Sovereign wealth funds, endowments, pension plans -- across the board, institutional investors are rushing into alternative asset classes to escape the purgatory of low returns they expect from public markets over the next few years. But a new report from State Street Corp.’s Center for Applied Research says these investors are failing to make decisions that will help them meet their individual objectives, manage risk and handle the greater portfolio complexity these moves will bring. “Irrespective of their stated goal, institutional investors are exhibiting a herd mentality by increasing their exposure to alternatives,” says Suzanne Duncan, the report’s Boston-based author. “While there is nothing wrong with alternatives, what’s worrisome is that investors feel unprepared to handle the risks and complexity.”

Based on input from more than 3,000 financial industry participants in 60 countries, including 200 face-to-face interviews with State Street’s applied research group, the report also highlights the tougher environment that asset managers still face after the financial crisis. From the 1980s to 2007, their growth seemed unstoppable as institutions diversified out of conservative portfolios and individuals socked away money for retirement. In the five years since the crisis struck, though, retail investors have gotten more conservative despite saying they need to be more aggressive to reach their goals. Meanwhile, institutional investors are adding hedge funds and other complex investments. To stay competitive, asset managers must respond to these wholesale changes.

“Investors are no longer acting in their own best interest,” says Duncan. She stresses that institutional investors of all stripes are pursuing similar strategies regardless of their very different aims.

In the U.S., 45 percent of respondents said low interest rates have increased their desire to add alternatives to their portfolios. In a separate State Street online survey of 100 institutional investors, 56 percent said they are boosting direct allocations to illiquid private markets, including private real estate, private equity and infrastructure. At the same time, when respondents were asked about their biggest challenges, the “complexity stemming from increased investments in alternatives” ranked No. 1.

Duncan says investors’ moves to plow money directly into certain strategies without using external money managers reflects disillusionment with the value they’re getting from intermediaries relative to the fees they are paying. “They’re looking to take matters into their own hands much more aggressively than in the past,” she explains. “They are being driven by artificially high expectations of future returns.”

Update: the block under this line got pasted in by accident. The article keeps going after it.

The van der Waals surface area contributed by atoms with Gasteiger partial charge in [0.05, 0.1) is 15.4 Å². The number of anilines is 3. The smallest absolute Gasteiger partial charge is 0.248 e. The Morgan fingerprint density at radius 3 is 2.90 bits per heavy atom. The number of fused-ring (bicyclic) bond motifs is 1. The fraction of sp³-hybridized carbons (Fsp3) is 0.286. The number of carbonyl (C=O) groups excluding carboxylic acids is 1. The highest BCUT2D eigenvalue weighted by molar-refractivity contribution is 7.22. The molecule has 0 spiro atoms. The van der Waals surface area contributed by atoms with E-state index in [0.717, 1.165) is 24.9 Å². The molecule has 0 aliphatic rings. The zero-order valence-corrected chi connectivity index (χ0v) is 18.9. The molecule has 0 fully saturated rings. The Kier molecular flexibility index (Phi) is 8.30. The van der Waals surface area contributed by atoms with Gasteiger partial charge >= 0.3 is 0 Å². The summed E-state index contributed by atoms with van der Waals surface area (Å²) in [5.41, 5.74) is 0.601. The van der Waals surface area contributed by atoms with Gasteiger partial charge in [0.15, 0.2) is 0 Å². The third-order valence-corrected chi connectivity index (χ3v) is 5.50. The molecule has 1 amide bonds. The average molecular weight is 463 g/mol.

On average, the expected market return for defined benefit and defined contribution pension plans is 8 percent, which most experts agree is wildly optimistic. To support their direct investing efforts, institutional investors are on a hiring spree.

To combat investors’ mistrust and poor decision making, Duncan says, asset managers should personalize performance reporting so it’s a better match with clients’ goals. Most performance is now reported relative to peers or commonly used benchmarks such as the Standard & Poor’s 500 Index. “We need to overcome trying to outperform a benchmark that might be meaningless to a client and quit attempting to compare ourselves against our peer group,” Duncan says.

Robert White, executive director and portfolio manager with J.P. Morgan Asset Management’s global multiasset group in New York, says the firm uses customized benchmarks to help investors analyze its performance over short time periods or to pinpoint the value a manager is adding. Such benchmarks make sense for, say, an endowment aiming for a real rate of return of 5 percent over inflation.

“Comparing a manager’s performance to peers or to a standard index wouldn’t help the endowment analyze whether it was on its way to meeting its goal,” White says. He adds that customized benchmarks are especially useful for more-open-ended mandates, such as when a pension fund outsources a portion of its portfolio to J.P. Morgan, giving the firm freedom to invest where it sees the best opportunities. “It’s a better way to judge success,”  White maintains. “An investor’s objective could be to manage volatility, protect on the downside or speed the time to close a funding gap.”